Antrodia cinnamomea reduces obesity and modulates the gut microbiota in high-fat diet-fed mice

C. J. Chang, C. C. Lu, C. S. Lin, J. Martel, Y. F. Ko, D. M. Ojcius, T. R. Wu, Y. H. Tsai, T. S. Yeh, J. J. Lu, H. C. Lai, J. D. Young*

*Corresponding author for this work

Research output: Contribution to journalArticlepeer-review

87 Scopus citations

Abstract

Background:Obesity is associated with gut microbiota dysbiosis, disrupted intestinal barrier and chronic inflammation. Given the high and increasing prevalence of obesity worldwide, anti-obesity treatments that are safe, effective and widely available would be beneficial. We examined whether the medicinal mushroom Antrodia cinnamomea may reduce obesity in mice fed with a high-fat diet (HFD).Methods:Male C57BL/6J mice were fed a HFD for 8 weeks to induce obesity and chronic inflammation. The mice were treated with a water extract of A. cinnamomea (WEAC), and body weight, fat accumulation, inflammation markers, insulin sensitivity and the gut microbiota were monitored.Results:After 8 weeks, the mean body weight of HFD-fed mice was 39.8±1.2 g compared with 35.8±1.3 g for the HFD+1% WEAC group, corresponding to a reduction of 4 g or 10% of body weight (P<0.0001). WEAC supplementation reduced fat accumulation and serum triglycerides in a statistically significant manner in HFD-fed mice. WEAC also reversed the effects of HFD on inflammation markers (interleukin-1β, interleukin-6, tumor necrosis factor-α), insulin resistance and adipokine production (leptin and adiponectin). Notably, WEAC increased the expression of intestinal tight junctions (zonula occludens-1 and occludin) and antimicrobial proteins (Reg3g and lysozyme C) in the small intestine, leading to reduced blood endotoxemia. Finally, WEAC modulated the composition of the gut microbiota, reducing the Firmicutes/Bacteroidetes ratio and increasing the level of Akkermansia muciniphila and other bacterial species associated with anti-inflammatory properties.Conclusions:Supplementation with A. cinnamomea produces anti-obesogenic, anti-inflammatory and antidiabetic effects in HFD-fed mice by maintaining intestinal integrity and modulating the gut microbiota.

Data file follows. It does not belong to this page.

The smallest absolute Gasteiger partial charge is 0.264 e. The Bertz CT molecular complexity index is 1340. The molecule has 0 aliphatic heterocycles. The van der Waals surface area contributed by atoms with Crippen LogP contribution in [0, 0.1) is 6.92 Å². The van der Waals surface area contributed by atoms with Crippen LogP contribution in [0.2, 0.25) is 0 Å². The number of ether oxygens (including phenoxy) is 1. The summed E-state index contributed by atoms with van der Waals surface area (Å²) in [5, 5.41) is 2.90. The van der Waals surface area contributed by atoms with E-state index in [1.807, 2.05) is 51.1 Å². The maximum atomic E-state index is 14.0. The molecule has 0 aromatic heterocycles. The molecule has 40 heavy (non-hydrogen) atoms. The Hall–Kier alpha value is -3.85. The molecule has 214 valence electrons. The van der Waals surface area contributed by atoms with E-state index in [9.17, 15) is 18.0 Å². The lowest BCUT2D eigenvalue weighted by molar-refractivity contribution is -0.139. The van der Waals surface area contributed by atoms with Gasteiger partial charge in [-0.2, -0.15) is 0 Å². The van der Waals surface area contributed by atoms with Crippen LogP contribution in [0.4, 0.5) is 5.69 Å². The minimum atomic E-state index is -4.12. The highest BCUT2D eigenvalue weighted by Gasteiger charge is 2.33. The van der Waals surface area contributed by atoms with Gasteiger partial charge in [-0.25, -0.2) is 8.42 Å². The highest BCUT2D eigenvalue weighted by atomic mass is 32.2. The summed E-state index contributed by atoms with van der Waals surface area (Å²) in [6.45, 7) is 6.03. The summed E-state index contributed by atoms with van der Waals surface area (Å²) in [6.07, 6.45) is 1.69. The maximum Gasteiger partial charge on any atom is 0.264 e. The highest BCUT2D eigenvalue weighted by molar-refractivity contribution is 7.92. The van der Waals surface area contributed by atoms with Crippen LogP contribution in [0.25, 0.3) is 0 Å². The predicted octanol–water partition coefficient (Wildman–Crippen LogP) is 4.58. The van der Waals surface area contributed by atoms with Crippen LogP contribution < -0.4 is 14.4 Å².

Original languageEnglish
Pages (from-to)231-243
Number of pages13
JournalInternational Journal of Obesity
Volume42
Issue number2
DOIs
StatePublished - 1 Feb 2018

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